Opinion: Microsoft's app blitz bodes well for its future

Opinion: Microsoft's app blitz bodes well for its future

Releasing iOS and Android apps is a way to keep existing customers happy while attracting new ones

Once upon a time, Microsoft would rarely release a product on a competitor's platform. Those days may be over. At the end of last year, Microsoft launched a blizzard of apps for iPhones, iPads and Android phones. That's good news for anyone who cares about the company's future. The app blitz was noteworthy not just for the breadth of the apps Microsoft released, but also because many of them were tied to core Microsoft products or services for which the company expects big growth in the future.

Consider one of Microsoft's most successful big-growth consumer products in the past several years, Xbox 360, which is aimed at an important demographic: gamers. In years past, Microsoft tended to use such a foothold to help promote its own products exclusively and not help any competitors. If Microsoft were still thinking that way, it would release Xbox 360 mobile apps only for Windows Phone 7, in hopes of spurring Xbox 360 users to buy Windows Phone 7 devices.

Surprise! Near the end of 2011, Microsoft released several Xbox 360 mobile apps not just for Windows Phone 7, but for Apple's iOS platform as well. There's My Xbox Live for iOS, which lets gamers use Xbox 360 features on iPads and iPhones. There's also an iOS version of Kinectimals, a game that lets people interact with virtual pets, and Halo Waypoint for iOS, a companion to Microsoft's mega-selling Halo game.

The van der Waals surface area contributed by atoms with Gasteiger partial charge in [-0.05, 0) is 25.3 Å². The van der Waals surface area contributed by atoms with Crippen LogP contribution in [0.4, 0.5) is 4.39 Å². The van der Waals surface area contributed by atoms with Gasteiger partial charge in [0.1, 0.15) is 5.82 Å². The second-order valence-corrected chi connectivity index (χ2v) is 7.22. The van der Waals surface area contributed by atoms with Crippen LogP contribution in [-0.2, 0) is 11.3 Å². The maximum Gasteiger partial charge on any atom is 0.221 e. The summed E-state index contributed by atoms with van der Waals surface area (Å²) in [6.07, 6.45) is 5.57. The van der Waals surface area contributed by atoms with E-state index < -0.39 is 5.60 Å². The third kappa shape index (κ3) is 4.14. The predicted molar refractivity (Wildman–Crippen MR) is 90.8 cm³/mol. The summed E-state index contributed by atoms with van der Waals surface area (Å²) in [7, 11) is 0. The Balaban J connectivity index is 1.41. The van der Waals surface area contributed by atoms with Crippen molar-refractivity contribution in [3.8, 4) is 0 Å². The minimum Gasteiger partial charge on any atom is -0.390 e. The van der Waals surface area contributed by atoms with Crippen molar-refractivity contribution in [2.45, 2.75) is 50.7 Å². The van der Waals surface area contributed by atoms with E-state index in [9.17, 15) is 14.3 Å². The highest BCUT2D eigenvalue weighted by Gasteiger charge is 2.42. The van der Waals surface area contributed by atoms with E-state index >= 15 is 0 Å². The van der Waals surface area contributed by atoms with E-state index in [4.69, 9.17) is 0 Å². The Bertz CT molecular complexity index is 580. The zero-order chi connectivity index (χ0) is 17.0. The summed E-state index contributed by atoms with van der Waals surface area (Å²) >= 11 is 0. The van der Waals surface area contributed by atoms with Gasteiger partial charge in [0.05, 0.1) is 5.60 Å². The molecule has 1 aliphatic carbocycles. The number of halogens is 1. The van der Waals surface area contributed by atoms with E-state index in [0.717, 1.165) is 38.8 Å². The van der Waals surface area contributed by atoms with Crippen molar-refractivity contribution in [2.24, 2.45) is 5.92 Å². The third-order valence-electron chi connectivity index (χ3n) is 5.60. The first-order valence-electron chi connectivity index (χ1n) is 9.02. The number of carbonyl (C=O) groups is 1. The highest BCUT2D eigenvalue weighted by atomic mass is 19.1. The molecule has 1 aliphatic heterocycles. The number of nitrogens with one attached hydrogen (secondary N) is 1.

Microsoft didn't just target gamers, though. It also released apps right in its sweet spot of business users and the enterprise market . It released iOS and Android versions of a mobile app for Lync, its unified business communications service, and it updated its existing iOS OneNote app, improving it in a variety of ways, including taking advantage of the iPad 's larger screen.

Other releases include a SkyDrive iPhone app for browsing Microsoft's cloud -based storage service and a tag reader app for the iPhone and Android devices that can scan QR codes and also read NFC signals.

All these apps, of course, are also available for Windows Phone 7. But by making them available on competing devices as well, Microsoft has shown that it recognizes that it can't own every customer completely and that people are likely to use multiple platforms for multiple purposes. It's facing up to the cold fact that someone who uses Xbox 360 is more likely to own an iPhone or an Android device than a Windows Phone 7 device simply because Windows Phone 7 has such a small user base.

Releasing iOS and Android apps is a way to keep existing customers happy while attracting new ones. Having an Xbox 360 app for iOS and Android devices becomes a selling point for people considering buying a gaming system.

The same holds true for the enterprise market. Companies will more likely want to use a service like Lync if it supports a wide variety of mobile platforms. And this also holds true in the vast market for Internet-connected consumers. If Microsoft wants SkyDrive to succeed against competitors, it needs to deliver apps for the devices that the greatest number of people use.

Preston Gralla is a contributing editor and the author of more than 35 books, including How the Internet Works (Que, 2006).

Read more about mobile and wireless in Computerworld's Mobile and Wireless Topic Center.

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